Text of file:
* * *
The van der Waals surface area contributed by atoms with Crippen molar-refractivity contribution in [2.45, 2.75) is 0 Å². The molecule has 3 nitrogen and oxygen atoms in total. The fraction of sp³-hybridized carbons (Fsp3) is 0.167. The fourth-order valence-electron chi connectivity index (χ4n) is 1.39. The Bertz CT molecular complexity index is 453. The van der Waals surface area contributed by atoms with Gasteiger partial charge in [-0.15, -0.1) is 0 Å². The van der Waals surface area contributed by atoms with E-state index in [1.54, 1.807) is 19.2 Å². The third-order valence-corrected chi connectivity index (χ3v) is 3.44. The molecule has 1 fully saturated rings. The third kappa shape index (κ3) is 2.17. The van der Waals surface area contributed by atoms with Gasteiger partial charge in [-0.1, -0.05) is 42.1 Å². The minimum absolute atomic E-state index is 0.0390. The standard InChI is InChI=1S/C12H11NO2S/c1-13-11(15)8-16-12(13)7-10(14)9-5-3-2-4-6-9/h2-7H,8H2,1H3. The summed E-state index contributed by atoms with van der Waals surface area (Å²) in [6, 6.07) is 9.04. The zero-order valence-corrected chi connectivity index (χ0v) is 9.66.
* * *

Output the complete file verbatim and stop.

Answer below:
The van der Waals surface area contributed by atoms with Crippen molar-refractivity contribution in [2.45, 2.75) is 0 Å². The molecule has 3 nitrogen and oxygen atoms in total. The fraction of sp³-hybridized carbons (Fsp3) is 0.167. The fourth-order valence-electron chi connectivity index (χ4n) is 1.39. The Bertz CT molecular complexity index is 453. The van der Waals surface area contributed by atoms with Gasteiger partial charge in [-0.15, -0.1) is 0 Å². The van der Waals surface area contributed by atoms with E-state index in [1.54, 1.807) is 19.2 Å². The third-order valence-corrected chi connectivity index (χ3v) is 3.44. The molecule has 1 fully saturated rings. The third kappa shape index (κ3) is 2.17. The van der Waals surface area contributed by atoms with Gasteiger partial charge in [-0.1, -0.05) is 42.1 Å². The minimum absolute atomic E-state index is 0.0390. The standard InChI is InChI=1S/C12H11NO2S/c1-13-11(15)8-16-12(13)7-10(14)9-5-3-2-4-6-9/h2-7H,8H2,1H3. The summed E-state index contributed by atoms with van der Waals surface area (Å²) in [6, 6.07) is 9.04. The zero-order valence-corrected chi connectivity index (χ0v) is 9.66.